Sterling Ruby was invited to be a guest designer by the Federation Haute Couture et de la Mode, making the renowned and prolific American contemporary artist the first American Haute Couture designer since Ralph Rucci to have that honor in 2009. Ruby’s 21 piece collection is titled “APPARITIONS” which explains why the models were made to look like chic ghosts.
“I kept thinking about couture as the idea of touch and soul, and what it would mean to a 25-year-old.”- Sterling Ruby
It’s an ode to Americana complete with references to the Pilgrims, the Amish, and the Mennonites; the latter two sects lived near Ruby in the small town in Pennsylvania where he grew up. It was intended to be a show held outdoors. But, since covid cases were rising, they switched to a video shot by Sterling in a Los Angeles paintball course interspersed with images of a rustic cemetery.
The inventive, unique, and at times surprising collection is filled with artisanal touches and craft details and references Sterling’s installations which include collage, sculpture, video, and textiles.
It represents a new kind of haute couture and alternative glamour that seems right for our times. There are no overblown ball gowns, no futuristic or retro touches, no unnecessary embellishments or flourishes, no medieval capes, and no stale mother of the bride dresses, all of which are typical Haute Couture fare.
The primarily simplified, minimal shapes have maximal impact thanks to the use of Ruby’s signature paint-splattered artwork and the abstract photographs of his photographer wife Melanie Schiff. As a fashion designer, Sterling makes the most of his varied influences as an artist: craft, punk, hip-hop, urban gangs, and graffiti.
All the limited edition high–end pieces are hand made by Sterling. He learned how to use a sewing machine at the age of 13 and has been making clothes for more than 33 years. It was an eclectic collection. Among the offerings were winged-arm dresses in ruched and enzyme dyed shirred chiffon, oversized suits in blown up woolen plaids, cloaked dresses in opaque fabrics, and tactile cozy cocoon coats using yarn spun from Isabella Rosellini’s sheep farm in Long Island.
There is a decidedly offbeat yet polished, dressed up vibe. I love the high heeled pilgrim pumps embellished with punkish silver safety pins and the unusual, oversized, sculptural “instrument” and “tool” bags.
By the way, this was not Sterling’s initial foray into the world of Haute Couture. For Raf’s first Dior couture show in 2012, Simons developed fabrics based on Ruby’s paintings. Sterling is perhaps best known in the fashion world, as Raf Simons’ longtime collaborator. The duo worked together on clothing and spaces for almost a decade.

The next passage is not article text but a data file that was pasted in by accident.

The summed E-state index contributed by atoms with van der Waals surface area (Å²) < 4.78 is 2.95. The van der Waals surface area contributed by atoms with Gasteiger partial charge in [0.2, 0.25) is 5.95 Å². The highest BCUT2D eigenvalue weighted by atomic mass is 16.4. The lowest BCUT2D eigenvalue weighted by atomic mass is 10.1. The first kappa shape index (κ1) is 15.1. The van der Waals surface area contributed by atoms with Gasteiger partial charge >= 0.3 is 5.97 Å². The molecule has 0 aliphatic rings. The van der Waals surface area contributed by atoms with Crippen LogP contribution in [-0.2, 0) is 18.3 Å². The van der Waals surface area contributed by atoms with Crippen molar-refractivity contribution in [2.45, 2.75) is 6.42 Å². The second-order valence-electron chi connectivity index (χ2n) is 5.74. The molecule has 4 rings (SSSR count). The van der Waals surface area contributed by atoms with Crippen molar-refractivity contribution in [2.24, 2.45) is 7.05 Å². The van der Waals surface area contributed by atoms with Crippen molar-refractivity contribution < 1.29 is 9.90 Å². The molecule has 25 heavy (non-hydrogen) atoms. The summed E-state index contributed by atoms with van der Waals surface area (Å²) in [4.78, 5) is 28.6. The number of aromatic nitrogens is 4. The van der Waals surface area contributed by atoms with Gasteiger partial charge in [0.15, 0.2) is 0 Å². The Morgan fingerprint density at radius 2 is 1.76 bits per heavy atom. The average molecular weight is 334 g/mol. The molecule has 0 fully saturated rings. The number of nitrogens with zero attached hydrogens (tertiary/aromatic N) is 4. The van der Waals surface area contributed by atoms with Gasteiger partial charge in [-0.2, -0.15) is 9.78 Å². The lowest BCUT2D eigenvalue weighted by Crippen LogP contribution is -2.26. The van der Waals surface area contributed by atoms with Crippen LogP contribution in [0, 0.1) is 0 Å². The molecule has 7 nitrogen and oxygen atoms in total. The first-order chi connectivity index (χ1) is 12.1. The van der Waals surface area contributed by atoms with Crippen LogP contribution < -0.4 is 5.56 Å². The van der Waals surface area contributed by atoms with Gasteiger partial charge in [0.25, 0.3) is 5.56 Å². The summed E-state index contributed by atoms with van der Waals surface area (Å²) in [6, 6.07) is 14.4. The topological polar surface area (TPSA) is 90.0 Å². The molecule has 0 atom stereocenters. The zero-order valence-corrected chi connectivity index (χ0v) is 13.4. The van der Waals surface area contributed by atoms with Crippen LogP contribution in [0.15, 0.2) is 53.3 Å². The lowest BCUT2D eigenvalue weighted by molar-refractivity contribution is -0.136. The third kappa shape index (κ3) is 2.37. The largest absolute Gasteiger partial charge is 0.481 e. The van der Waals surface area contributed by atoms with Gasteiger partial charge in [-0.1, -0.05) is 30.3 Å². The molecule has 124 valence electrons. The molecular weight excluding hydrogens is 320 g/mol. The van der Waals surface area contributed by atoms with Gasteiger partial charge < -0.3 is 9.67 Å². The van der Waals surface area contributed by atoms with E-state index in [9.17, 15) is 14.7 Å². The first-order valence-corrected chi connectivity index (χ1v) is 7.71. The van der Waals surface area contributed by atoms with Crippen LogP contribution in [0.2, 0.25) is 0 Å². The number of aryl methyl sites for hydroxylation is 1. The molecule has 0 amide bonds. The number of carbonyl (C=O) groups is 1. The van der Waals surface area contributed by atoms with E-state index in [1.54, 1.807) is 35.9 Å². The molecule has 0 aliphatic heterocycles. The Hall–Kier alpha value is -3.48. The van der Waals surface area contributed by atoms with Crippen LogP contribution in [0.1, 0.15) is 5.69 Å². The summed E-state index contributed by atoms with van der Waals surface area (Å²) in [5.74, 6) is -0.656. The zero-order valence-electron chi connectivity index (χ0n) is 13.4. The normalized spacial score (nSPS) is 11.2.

He was responsible for taking Calvin Klein from minimal to maximal beginning with Raf’s inaugural collection for fall 2017. Sterling’s artwork and sculptures transformed not only the Klein runway shows, but the Calvin Klein showroom, and the Calvin Klein stores worldwide.
Ruby’s magnificent debut collection was held in Florence, Italy, in June 2019. Immediately following the show, Suzy Menkes remarked, “That was the best new-person collection I have ever seen.” He was instantly crowned “America’s most interesting new fashion designer.” Not bad!
Presented in conjunction with the menswear shows for spring 2020 at the Pitti Uomo trade fair, the presentation was entirely unisex; the street wear was interchangeable between the sexes and both male and female models were used. While Ruby’s Haute Couture debut did not make a statement about streetwear or gender (it was only womenswear), it did make a social statement about our history as a nation of the melding of cultures, backgrounds, and influences.
The positive reaction to Sterling’s debut proved there was a hunger and thirst for clothes that are joyfully exuberant yet brooding, streetwise and wearable yet artistic and highly idiosyncratic. There still is. It also pointed to a wide–ranging appreciation for the craft that is authentic; not appropriated.
As Sterling remarked at the time, “It’s kind of fun to think of something being worn out in the world, and having movement, and that other people can see,” And he admitted enjoying the experience so much, he would love to do it again. And so he did.